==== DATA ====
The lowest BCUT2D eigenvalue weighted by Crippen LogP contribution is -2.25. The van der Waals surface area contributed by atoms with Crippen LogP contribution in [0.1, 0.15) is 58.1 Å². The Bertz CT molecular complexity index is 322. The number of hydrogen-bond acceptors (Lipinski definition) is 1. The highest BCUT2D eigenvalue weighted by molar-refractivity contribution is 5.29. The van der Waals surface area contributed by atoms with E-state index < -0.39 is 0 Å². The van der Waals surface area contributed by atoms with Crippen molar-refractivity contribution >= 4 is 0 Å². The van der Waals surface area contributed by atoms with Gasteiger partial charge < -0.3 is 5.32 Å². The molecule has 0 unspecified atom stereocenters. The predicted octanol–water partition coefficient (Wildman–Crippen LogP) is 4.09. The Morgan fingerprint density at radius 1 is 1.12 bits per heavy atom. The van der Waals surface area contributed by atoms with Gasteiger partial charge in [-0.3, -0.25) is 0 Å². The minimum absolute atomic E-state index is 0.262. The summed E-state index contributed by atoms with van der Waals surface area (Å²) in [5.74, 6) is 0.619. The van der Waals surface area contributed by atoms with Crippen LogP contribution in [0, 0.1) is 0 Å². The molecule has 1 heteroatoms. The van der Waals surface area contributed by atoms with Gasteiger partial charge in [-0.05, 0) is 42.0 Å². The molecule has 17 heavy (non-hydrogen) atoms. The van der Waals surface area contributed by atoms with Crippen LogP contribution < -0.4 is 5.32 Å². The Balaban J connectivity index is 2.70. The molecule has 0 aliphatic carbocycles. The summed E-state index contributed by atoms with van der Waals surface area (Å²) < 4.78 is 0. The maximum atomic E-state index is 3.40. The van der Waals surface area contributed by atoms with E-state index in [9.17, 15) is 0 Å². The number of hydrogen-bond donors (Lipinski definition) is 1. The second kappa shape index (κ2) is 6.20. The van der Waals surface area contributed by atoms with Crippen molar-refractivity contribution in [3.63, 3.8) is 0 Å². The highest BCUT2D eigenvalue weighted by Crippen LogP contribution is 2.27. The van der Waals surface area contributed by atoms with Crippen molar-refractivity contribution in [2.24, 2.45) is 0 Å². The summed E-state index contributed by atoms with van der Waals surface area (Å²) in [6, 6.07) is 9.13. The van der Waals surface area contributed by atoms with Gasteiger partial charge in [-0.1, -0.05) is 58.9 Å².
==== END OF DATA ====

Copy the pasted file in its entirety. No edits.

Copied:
The lowest BCUT2D eigenvalue weighted by Crippen LogP contribution is -2.25. The van der Waals surface area contributed by atoms with Crippen LogP contribution in [0.1, 0.15) is 58.1 Å². The Bertz CT molecular complexity index is 322. The number of hydrogen-bond acceptors (Lipinski definition) is 1. The highest BCUT2D eigenvalue weighted by molar-refractivity contribution is 5.29. The van der Waals surface area contributed by atoms with E-state index < -0.39 is 0 Å². The van der Waals surface area contributed by atoms with Crippen molar-refractivity contribution >= 4 is 0 Å². The van der Waals surface area contributed by atoms with Gasteiger partial charge < -0.3 is 5.32 Å². The molecule has 0 unspecified atom stereocenters. The predicted octanol–water partition coefficient (Wildman–Crippen LogP) is 4.09. The Morgan fingerprint density at radius 1 is 1.12 bits per heavy atom. The van der Waals surface area contributed by atoms with Gasteiger partial charge in [-0.3, -0.25) is 0 Å². The minimum absolute atomic E-state index is 0.262. The summed E-state index contributed by atoms with van der Waals surface area (Å²) in [5.74, 6) is 0.619. The van der Waals surface area contributed by atoms with Crippen LogP contribution in [0, 0.1) is 0 Å². The molecule has 1 heteroatoms. The van der Waals surface area contributed by atoms with Gasteiger partial charge in [-0.05, 0) is 42.0 Å². The molecule has 17 heavy (non-hydrogen) atoms. The van der Waals surface area contributed by atoms with Crippen LogP contribution < -0.4 is 5.32 Å². The Balaban J connectivity index is 2.70. The molecule has 0 aliphatic carbocycles. The summed E-state index contributed by atoms with van der Waals surface area (Å²) < 4.78 is 0. The maximum atomic E-state index is 3.40. The van der Waals surface area contributed by atoms with E-state index in [9.17, 15) is 0 Å². The number of hydrogen-bond donors (Lipinski definition) is 1. The second kappa shape index (κ2) is 6.20. The van der Waals surface area contributed by atoms with Crippen molar-refractivity contribution in [3.63, 3.8) is 0 Å². The highest BCUT2D eigenvalue weighted by Crippen LogP contribution is 2.27. The van der Waals surface area contributed by atoms with Crippen molar-refractivity contribution in [2.24, 2.45) is 0 Å². The summed E-state index contributed by atoms with van der Waals surface area (Å²) in [6, 6.07) is 9.13. The van der Waals surface area contributed by atoms with Gasteiger partial charge in [-0.1, -0.05) is 58.9 Å².